Warrior language

I’ve written before about the metaphors we use to describe our relationship to cancer. This recent LA Times op-ed also makes a good argument for questioning the way we talk about having cancer and why.

When she became dizzy and passed out in the hospital, she’d wanted to ask her oncologist if she was dying, but she couldn’t bring herself to project anything other than a positive outlook. “I’m not a quitter,” she told me, “but I think fighting this is killing me.”

Read the full article:

The good that can come when we stop seeing cancer as a battle to win or lose, by Sunita Puri

Spoon Theory

This video is a vivid explanation of living with Lupus. But it applies also to people with incurable cancer, chronic fatigue, fibromyalgia, or other debilitating illnesses. Thanks to my friend Knitting Beth for bringing this to my attention. It’s worth the 13-1/2 minutes. Watch it!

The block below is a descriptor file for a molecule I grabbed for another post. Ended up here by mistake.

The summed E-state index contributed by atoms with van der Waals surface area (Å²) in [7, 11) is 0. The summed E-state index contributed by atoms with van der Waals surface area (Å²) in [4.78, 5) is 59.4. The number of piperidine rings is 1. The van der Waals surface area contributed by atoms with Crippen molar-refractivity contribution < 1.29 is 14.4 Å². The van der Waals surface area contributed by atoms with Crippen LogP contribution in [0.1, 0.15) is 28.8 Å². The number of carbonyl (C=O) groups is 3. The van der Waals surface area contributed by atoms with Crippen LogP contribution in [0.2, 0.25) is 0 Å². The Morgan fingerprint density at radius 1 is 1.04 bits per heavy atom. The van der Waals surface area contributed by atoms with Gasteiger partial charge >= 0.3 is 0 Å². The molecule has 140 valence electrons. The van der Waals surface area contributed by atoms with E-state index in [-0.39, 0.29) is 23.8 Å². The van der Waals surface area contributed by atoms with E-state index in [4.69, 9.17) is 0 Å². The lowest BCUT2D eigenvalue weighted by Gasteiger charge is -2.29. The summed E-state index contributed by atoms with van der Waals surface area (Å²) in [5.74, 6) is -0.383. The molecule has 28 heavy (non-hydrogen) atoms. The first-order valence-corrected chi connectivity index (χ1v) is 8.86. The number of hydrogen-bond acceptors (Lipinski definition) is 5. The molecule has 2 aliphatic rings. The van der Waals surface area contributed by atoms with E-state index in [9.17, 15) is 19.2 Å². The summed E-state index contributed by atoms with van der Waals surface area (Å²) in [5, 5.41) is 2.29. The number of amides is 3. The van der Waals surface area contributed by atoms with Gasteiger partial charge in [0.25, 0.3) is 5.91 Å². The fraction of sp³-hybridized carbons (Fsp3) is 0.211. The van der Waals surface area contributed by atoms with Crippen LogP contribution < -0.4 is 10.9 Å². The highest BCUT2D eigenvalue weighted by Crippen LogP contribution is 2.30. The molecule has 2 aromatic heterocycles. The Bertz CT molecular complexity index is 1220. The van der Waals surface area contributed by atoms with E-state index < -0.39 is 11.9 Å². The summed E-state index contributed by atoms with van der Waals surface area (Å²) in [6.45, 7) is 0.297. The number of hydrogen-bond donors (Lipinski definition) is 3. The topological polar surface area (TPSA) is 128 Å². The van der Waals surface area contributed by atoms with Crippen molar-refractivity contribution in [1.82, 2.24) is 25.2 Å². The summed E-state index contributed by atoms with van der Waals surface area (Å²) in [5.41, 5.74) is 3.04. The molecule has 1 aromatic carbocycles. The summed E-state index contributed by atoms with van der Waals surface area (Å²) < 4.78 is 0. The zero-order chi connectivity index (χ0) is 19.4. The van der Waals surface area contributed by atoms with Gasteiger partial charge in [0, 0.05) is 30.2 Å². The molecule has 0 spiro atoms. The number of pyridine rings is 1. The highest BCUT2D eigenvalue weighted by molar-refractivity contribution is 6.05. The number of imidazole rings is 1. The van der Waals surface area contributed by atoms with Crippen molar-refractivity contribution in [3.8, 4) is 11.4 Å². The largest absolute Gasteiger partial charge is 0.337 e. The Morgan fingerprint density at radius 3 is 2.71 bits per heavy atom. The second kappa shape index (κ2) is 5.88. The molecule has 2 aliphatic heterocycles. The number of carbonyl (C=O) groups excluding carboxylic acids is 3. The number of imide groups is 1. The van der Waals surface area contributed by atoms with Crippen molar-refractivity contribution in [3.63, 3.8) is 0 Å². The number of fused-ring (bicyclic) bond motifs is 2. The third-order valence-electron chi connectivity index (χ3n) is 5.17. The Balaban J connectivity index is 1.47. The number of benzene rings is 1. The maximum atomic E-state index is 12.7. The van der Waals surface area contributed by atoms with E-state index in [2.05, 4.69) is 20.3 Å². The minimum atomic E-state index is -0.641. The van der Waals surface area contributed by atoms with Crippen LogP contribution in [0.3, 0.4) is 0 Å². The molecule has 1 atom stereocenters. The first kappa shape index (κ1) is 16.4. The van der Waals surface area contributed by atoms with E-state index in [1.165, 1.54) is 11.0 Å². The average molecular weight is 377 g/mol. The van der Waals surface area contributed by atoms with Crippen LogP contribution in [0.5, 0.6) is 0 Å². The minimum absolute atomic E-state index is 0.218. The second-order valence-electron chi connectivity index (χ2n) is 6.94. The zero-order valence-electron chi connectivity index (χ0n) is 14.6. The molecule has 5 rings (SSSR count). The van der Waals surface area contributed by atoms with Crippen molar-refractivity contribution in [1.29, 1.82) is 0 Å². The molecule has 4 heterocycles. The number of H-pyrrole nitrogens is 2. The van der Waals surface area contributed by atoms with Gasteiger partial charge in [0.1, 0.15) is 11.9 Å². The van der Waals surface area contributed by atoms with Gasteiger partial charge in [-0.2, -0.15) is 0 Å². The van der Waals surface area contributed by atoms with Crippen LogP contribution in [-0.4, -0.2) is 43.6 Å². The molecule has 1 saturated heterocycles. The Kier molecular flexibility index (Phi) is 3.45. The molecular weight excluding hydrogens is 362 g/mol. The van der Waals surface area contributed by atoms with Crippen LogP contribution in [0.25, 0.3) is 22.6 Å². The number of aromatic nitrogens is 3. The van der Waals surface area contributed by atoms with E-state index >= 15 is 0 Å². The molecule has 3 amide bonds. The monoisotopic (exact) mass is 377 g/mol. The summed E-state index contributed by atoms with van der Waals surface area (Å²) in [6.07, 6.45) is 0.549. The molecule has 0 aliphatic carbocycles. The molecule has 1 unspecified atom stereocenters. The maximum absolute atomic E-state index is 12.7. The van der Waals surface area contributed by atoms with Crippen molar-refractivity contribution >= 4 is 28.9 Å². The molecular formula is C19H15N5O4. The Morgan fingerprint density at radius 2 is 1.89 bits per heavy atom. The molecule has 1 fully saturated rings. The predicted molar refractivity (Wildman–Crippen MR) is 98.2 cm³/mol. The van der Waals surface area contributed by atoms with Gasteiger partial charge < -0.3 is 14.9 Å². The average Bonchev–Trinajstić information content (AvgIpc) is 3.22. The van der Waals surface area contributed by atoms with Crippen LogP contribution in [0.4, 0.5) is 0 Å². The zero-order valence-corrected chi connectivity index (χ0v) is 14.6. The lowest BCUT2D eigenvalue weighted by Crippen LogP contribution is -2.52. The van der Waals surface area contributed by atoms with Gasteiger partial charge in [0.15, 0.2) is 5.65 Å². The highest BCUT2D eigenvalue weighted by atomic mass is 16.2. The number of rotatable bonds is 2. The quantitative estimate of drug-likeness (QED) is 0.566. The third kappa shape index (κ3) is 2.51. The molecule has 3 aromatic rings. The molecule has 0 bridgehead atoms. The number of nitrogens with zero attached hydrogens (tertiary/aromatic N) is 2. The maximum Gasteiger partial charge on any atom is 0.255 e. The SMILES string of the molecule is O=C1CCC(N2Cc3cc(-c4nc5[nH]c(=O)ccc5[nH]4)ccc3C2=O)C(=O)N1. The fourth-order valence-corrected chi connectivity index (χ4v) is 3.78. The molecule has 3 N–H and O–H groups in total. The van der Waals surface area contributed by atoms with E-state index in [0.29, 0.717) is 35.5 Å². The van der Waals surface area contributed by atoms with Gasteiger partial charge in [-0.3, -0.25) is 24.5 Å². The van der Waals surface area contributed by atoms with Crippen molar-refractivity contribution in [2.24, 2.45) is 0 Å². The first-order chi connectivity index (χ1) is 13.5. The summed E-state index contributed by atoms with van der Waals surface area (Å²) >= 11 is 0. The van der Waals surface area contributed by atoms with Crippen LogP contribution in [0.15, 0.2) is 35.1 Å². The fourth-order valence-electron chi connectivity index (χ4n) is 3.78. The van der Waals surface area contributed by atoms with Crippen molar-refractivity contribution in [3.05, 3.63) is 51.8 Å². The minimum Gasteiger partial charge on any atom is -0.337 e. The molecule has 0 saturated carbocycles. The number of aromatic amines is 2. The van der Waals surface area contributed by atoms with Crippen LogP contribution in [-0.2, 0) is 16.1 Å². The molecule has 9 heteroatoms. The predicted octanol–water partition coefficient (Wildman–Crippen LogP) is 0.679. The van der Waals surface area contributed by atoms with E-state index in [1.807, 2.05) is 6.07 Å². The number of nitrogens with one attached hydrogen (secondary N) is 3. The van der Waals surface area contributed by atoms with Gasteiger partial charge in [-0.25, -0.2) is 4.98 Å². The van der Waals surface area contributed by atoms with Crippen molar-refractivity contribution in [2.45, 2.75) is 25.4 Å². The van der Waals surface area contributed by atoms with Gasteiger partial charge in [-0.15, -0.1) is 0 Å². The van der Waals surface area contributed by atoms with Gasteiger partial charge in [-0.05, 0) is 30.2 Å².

Survivor? Warrior? What am I?

no-survivors
Andre the Giant in the movie, “The Princess Bride”

My sister-in-law Teresa recently brought this article, “I Have Cancer. Please Don’t Call Me a ‘Survivor’” by Howard Wolinsky to my attention (the article may require setting up a free login to read). It captures my reluctance to be called a cancer “survivor” or “warrior.” Some people adopt one or both of these labels readily–that’s fine with me. But I won’t wear either on a t-shirt. Continue reading “Survivor? Warrior? What am I?”

Post-infusion consolation

Confusing oncology appointment today. I was all prepared with my clinical trial printouts and questions, but I was only scheduled for labs, Keytruda and a B12 shot. No doctor consultation. Maybe he wants to wait until after tomorrow’s clinical trials visit in Nashville?

I was obedient, but I left my sheaf of papers for the nurse to give to him, and I asked for a referral up in NYC as well.

Then I went to Beaver’s Dough-Joe, a recent gift to Knoxville of excellent doughnuts. I stuck with just a half dozen this time. Mmmmmm.

In support group we often talk about the need to schedule something fun right after a big appointment, a scan or, in this case, the big appointment that wasn’t. Having fun on the schedule makes the day consist of more than anxiety.